1) Help:
I have become increasingly dissatisfied with the whole notion of 'Help'. It increasingly appears to me to be a disempowering notion. Given that the way we speak and the words we use carry so much weight with the people we communicate with, I am increasingly careful not to position within a Help/Need context.

I have been mulling over this and browsing through some texts on the subject and my thoughts are not fully formed yet, but - for the time being at least - i am training myself away from the whole 'How can I help..' 'Happy to help..... ' language constructs.

2) Generalities versus specifics
Generalities are lazy. Specifics require some work, which requires energy and interest. I have found that simple, specific questions are a great way to engage people in conversation that may or may not lead to a business opportunity.

Thanks for your posting here, Norman. If anyone has any material, references or links that I can use in exploring my outline notions around ‘Help’ above, I’d be delighted to hear from you.
Contributed by Helen Williamson on 01-Feb-2011 10:24

Thanks Georgina for the happy memories and at the same point putting over the point.

In addition, to whatever words you may use, your real intent will usually show through in other non-verbal signals that the other person will pick up.
Contributed by Sam Borrett on 01-Feb-2011 09:23
Nice post Norman and well thought out and expressed IMHO.

It is a delicate affair and hard to put any slant on the right words. We have all fallen into the "how can I help you trap," but not anymore.

if there is no engagement then no amount of "helping" you will succeed. Nothing beats sincerity and people smell it or not.


Sam Borrett
Executive Coach, Real Estate, Mentor, Lawyer, Entrepreneur, Facilitator,
Life Constellations
Alchemy of Love
Men's Health
Jupiter Properties Pty. Ltd.
PO Box 241 Brunswick Heads, NSW, 2483
Contributed by Milton Rodrigues on 01-Feb-2011 09:22
Most Sole-Traders, SMBs, SMEs ...
are going to say in the conversation :

" You can help me us to get More Sales ".
Plain and Simple.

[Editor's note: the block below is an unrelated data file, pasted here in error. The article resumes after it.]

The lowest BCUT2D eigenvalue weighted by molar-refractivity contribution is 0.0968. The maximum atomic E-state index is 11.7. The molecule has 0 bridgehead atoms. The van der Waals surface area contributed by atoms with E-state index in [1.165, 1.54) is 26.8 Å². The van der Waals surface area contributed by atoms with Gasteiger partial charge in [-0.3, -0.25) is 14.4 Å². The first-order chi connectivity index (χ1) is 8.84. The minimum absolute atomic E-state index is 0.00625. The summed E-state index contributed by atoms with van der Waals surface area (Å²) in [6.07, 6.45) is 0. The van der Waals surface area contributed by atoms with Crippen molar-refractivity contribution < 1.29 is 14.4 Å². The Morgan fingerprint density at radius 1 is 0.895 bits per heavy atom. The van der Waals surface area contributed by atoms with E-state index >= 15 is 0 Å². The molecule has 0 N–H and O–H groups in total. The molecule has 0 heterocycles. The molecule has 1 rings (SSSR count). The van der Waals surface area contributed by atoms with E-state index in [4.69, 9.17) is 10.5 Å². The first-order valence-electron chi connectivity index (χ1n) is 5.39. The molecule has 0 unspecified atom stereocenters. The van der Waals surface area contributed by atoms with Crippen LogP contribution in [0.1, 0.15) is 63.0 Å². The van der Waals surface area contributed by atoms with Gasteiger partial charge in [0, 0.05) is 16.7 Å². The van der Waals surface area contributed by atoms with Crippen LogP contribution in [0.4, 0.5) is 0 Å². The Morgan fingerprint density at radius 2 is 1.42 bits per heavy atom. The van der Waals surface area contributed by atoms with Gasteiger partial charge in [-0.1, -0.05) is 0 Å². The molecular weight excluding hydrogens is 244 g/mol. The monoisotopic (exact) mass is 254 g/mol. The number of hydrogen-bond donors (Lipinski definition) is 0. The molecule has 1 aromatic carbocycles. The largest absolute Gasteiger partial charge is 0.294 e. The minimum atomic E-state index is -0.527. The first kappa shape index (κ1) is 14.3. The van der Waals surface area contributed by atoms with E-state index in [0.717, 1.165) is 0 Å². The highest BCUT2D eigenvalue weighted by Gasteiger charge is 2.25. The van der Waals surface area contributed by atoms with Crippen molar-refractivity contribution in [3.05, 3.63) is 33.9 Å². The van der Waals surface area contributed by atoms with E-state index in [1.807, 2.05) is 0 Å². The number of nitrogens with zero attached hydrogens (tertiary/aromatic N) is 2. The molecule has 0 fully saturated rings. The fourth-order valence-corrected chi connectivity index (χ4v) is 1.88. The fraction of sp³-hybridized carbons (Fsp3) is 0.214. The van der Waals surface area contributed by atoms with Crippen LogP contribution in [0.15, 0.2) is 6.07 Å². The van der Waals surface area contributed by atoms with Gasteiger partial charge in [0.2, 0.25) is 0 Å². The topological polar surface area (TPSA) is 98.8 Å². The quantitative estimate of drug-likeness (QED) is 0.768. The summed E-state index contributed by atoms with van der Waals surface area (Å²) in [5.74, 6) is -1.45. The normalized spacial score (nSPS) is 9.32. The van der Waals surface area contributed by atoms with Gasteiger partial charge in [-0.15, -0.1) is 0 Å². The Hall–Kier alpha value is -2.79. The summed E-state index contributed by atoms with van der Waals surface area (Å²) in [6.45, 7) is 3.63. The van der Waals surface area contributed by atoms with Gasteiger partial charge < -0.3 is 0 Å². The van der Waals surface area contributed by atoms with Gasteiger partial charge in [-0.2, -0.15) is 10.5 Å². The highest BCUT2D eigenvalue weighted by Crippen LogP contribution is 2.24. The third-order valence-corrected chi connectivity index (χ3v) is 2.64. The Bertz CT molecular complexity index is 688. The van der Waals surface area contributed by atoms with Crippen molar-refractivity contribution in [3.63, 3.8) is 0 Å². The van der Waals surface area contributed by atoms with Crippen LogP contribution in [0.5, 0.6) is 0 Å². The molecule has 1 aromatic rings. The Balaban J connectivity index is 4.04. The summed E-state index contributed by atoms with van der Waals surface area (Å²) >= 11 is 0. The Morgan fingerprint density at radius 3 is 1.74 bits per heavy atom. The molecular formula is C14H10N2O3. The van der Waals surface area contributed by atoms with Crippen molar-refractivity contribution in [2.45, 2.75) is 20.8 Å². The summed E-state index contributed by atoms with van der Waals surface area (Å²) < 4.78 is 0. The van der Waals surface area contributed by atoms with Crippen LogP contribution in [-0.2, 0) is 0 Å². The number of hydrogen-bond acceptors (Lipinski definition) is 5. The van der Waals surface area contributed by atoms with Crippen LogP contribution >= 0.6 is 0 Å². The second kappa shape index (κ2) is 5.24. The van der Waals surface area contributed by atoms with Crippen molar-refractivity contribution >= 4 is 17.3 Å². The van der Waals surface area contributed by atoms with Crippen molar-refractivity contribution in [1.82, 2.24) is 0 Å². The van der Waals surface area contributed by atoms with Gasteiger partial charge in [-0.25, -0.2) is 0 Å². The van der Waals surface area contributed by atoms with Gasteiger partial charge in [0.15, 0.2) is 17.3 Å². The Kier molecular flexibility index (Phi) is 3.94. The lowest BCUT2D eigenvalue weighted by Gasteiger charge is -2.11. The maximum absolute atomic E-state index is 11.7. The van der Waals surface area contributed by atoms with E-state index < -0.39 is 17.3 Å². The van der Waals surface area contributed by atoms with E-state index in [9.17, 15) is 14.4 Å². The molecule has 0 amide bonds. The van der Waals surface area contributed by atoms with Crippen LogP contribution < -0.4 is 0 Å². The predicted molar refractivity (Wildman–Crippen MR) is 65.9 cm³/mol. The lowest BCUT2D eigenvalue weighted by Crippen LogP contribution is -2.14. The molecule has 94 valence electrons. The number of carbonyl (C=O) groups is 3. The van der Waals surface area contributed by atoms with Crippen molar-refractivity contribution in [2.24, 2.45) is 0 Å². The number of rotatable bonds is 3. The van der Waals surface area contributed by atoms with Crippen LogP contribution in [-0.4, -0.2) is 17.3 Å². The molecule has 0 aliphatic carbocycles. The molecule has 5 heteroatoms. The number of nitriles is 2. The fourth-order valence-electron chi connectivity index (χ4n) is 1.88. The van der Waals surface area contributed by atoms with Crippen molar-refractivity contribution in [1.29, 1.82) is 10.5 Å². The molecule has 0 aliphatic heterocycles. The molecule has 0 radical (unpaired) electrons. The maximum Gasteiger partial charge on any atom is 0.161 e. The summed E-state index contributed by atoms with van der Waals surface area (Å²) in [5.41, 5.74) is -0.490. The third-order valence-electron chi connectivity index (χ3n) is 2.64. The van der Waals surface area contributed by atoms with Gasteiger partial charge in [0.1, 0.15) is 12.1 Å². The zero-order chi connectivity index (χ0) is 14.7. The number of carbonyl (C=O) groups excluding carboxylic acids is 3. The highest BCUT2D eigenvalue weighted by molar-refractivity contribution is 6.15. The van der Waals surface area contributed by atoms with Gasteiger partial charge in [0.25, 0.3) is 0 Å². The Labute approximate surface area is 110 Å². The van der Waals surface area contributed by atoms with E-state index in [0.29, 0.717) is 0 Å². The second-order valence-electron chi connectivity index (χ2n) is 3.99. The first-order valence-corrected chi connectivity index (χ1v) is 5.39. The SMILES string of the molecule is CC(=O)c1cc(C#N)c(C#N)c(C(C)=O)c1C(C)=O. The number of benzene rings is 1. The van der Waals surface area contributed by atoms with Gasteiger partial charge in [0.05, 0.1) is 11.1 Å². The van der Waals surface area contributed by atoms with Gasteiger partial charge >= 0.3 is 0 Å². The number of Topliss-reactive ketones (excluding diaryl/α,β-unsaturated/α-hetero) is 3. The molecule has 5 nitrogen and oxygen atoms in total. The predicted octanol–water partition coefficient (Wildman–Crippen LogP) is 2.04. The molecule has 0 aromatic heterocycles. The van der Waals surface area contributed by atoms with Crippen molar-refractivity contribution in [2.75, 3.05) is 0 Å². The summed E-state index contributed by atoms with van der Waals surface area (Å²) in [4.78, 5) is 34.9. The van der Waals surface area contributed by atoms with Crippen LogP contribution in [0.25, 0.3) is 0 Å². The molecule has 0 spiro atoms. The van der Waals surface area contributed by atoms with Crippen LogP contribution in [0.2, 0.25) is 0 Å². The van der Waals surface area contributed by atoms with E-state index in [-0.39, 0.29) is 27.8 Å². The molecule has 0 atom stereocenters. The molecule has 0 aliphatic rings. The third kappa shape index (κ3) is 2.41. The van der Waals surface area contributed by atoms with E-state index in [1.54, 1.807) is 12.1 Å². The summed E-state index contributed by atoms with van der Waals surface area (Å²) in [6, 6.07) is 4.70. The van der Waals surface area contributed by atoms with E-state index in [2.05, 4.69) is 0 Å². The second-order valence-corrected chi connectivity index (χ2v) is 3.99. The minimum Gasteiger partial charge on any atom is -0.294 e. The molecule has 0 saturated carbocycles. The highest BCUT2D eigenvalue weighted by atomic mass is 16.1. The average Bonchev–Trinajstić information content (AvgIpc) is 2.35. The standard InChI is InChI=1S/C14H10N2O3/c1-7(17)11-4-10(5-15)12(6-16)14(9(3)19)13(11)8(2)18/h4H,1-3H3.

So if they tell you this, it remains to sort out a COMMISSION Fee for a Referral.

This assumes that you have understood clearly what their Business is ... Their Product or Service.

Always get any Fee Arrangement in writing, else
it will lead to misunderstandings later on, I am positive.

Milton Rodrigues
Surge-ITS Network Engineers, Wembley.
Contributed by Georgina Lester on 01-Feb-2011 09:21
I think that it is a deep seated issue that has been prevalent for many many years. The context may have changed and the words tweaked to suit the new arena but the essence remains the same.

Remember "Are you being served?" There are plenty of examples a great and not so great selling techniques in this sitcom. Some would no doubt be deemed funnier than others.

"Can I help you?" is the worst question that any shopkeeper can ask a customer as it all to often leads to a "No" slamming a door on any future conversation and so any further opportunity to 'chat' to them. If we can't find out more about the customer then we can't find a way to help them. But, how often are we accosted, even stalked by attendants chasing after a bonus or commission cheque?

About 2 minutes into this video - you will see a classic example of someone selling without listening. Sadly when people say "How can I help you?" they don't always actually bother to find out if they have been heard making one feel like the offer was never genuine in the first place. After a while it can become as cheesy as a Big Mac and Fries dished up with "Have a nice day!"

As with anything - authenticity, listening, originality and integrity are key ingredients in my view. I connect and converse with people I can relate to - even if it is only in a small way. I am genuinely interested in people and they tend to get that.

Mrs Slocombe's skills at selling ...... how many people have we seen taking this approach? Whilst this may be comedy here - in the arena of doing proper business it's not quite so humourous.

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Contributed by Phillip Khan-Panni - Wordsmith 0845 165 9240 on 31-Jan-2011 19:48
I have written an eBook called "How to get better results from Networking Meetings", which I'd be glad to send, with my compliments, to members of this group.
Just send me an email with Networking in the subject line, to:
Contributed by Richard White on 31-Jan-2011 18:57
Great article Norman
Contributed by Ziona Etzion on 31-Jan-2011 12:23
The well-meaning & innocent offer, "How can I help you?" is often incorrectly misinterpreted as a demand, "Do you have any work for me?"

How many times has this phrase been used and it has NO MEANING!